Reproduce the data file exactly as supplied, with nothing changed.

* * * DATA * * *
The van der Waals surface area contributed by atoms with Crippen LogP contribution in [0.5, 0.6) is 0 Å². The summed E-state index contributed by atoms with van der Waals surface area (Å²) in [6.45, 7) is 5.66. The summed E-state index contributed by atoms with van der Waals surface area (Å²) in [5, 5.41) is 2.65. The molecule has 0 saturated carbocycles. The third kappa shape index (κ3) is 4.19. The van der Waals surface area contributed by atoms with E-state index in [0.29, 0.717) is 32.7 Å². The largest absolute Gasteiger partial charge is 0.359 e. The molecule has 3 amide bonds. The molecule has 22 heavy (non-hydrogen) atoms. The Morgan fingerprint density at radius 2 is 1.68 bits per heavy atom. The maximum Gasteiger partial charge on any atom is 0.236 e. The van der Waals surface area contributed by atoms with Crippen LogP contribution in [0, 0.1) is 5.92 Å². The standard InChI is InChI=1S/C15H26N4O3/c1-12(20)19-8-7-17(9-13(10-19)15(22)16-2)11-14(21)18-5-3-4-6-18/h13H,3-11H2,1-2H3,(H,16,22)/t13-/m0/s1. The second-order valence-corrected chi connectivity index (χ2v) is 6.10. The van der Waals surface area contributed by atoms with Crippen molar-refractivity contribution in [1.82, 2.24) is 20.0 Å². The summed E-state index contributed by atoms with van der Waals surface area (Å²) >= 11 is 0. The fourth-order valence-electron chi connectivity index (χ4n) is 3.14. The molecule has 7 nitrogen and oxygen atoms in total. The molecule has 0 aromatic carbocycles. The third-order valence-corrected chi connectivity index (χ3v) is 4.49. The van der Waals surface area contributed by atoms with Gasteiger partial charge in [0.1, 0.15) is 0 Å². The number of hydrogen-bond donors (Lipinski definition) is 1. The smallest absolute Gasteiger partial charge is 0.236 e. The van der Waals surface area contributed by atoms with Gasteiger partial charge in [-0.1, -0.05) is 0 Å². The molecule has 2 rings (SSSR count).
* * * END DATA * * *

The van der Waals surface area contributed by atoms with Crippen LogP contribution in [0.5, 0.6) is 0 Å². The summed E-state index contributed by atoms with van der Waals surface area (Å²) in [6.45, 7) is 5.66. The summed E-state index contributed by atoms with van der Waals surface area (Å²) in [5, 5.41) is 2.65. The molecule has 0 saturated carbocycles. The third kappa shape index (κ3) is 4.19. The van der Waals surface area contributed by atoms with E-state index in [0.29, 0.717) is 32.7 Å². The largest absolute Gasteiger partial charge is 0.359 e. The molecule has 3 amide bonds. The molecule has 22 heavy (non-hydrogen) atoms. The Morgan fingerprint density at radius 2 is 1.68 bits per heavy atom. The maximum Gasteiger partial charge on any atom is 0.236 e. The van der Waals surface area contributed by atoms with Crippen LogP contribution in [0, 0.1) is 5.92 Å². The standard InChI is InChI=1S/C15H26N4O3/c1-12(20)19-8-7-17(9-13(10-19)15(22)16-2)11-14(21)18-5-3-4-6-18/h13H,3-11H2,1-2H3,(H,16,22)/t13-/m0/s1. The second-order valence-corrected chi connectivity index (χ2v) is 6.10. The van der Waals surface area contributed by atoms with Crippen molar-refractivity contribution in [1.82, 2.24) is 20.0 Å². The summed E-state index contributed by atoms with van der Waals surface area (Å²) >= 11 is 0. The fourth-order valence-electron chi connectivity index (χ4n) is 3.14. The molecule has 7 nitrogen and oxygen atoms in total. The molecule has 0 aromatic carbocycles. The third-order valence-corrected chi connectivity index (χ3v) is 4.49. The van der Waals surface area contributed by atoms with Gasteiger partial charge in [0.1, 0.15) is 0 Å². The number of hydrogen-bond donors (Lipinski definition) is 1. The smallest absolute Gasteiger partial charge is 0.236 e. The van der Waals surface area contributed by atoms with Gasteiger partial charge in [-0.1, -0.05) is 0 Å². The molecule has 2 rings (SSSR count).